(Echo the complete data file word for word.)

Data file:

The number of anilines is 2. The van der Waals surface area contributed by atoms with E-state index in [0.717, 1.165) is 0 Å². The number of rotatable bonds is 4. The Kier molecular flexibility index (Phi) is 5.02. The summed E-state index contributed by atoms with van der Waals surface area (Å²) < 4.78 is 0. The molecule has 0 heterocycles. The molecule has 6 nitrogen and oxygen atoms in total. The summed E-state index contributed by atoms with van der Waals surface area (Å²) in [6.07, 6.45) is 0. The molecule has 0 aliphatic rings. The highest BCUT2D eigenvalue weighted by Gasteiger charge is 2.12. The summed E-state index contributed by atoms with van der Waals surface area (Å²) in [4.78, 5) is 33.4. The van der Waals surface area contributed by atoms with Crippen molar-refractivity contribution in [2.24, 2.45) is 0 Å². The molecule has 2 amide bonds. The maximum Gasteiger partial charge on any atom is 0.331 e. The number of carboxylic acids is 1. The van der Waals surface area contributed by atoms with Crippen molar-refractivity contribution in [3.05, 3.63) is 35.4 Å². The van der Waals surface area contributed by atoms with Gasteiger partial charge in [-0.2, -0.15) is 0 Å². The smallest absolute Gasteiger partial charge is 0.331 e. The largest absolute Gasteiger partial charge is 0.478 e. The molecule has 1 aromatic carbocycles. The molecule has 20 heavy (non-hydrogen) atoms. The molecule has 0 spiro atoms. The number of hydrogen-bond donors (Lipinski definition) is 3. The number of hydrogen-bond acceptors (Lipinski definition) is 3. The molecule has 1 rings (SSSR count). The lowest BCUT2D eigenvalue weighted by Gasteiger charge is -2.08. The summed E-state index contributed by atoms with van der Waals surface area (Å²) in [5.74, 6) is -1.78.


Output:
The number of anilines is 2. The van der Waals surface area contributed by atoms with E-state index in [0.717, 1.165) is 0 Å². The number of rotatable bonds is 4. The Kier molecular flexibility index (Phi) is 5.02. The summed E-state index contributed by atoms with van der Waals surface area (Å²) < 4.78 is 0. The molecule has 0 heterocycles. The molecule has 6 nitrogen and oxygen atoms in total. The summed E-state index contributed by atoms with van der Waals surface area (Å²) in [6.07, 6.45) is 0. The molecule has 0 aliphatic rings. The highest BCUT2D eigenvalue weighted by Gasteiger charge is 2.12. The summed E-state index contributed by atoms with van der Waals surface area (Å²) in [4.78, 5) is 33.4. The van der Waals surface area contributed by atoms with Crippen molar-refractivity contribution in [2.24, 2.45) is 0 Å². The molecule has 2 amide bonds. The maximum Gasteiger partial charge on any atom is 0.331 e. The number of carboxylic acids is 1. The van der Waals surface area contributed by atoms with Crippen molar-refractivity contribution in [3.05, 3.63) is 35.4 Å². The van der Waals surface area contributed by atoms with Gasteiger partial charge in [-0.2, -0.15) is 0 Å². The smallest absolute Gasteiger partial charge is 0.331 e. The largest absolute Gasteiger partial charge is 0.478 e. The molecule has 1 aromatic carbocycles. The molecule has 20 heavy (non-hydrogen) atoms. The molecule has 0 spiro atoms. The number of hydrogen-bond donors (Lipinski definition) is 3. The number of hydrogen-bond acceptors (Lipinski definition) is 3. The molecule has 1 rings (SSSR count). The lowest BCUT2D eigenvalue weighted by Gasteiger charge is -2.08. The summed E-state index contributed by atoms with van der Waals surface area (Å²) in [5.74, 6) is -1.78.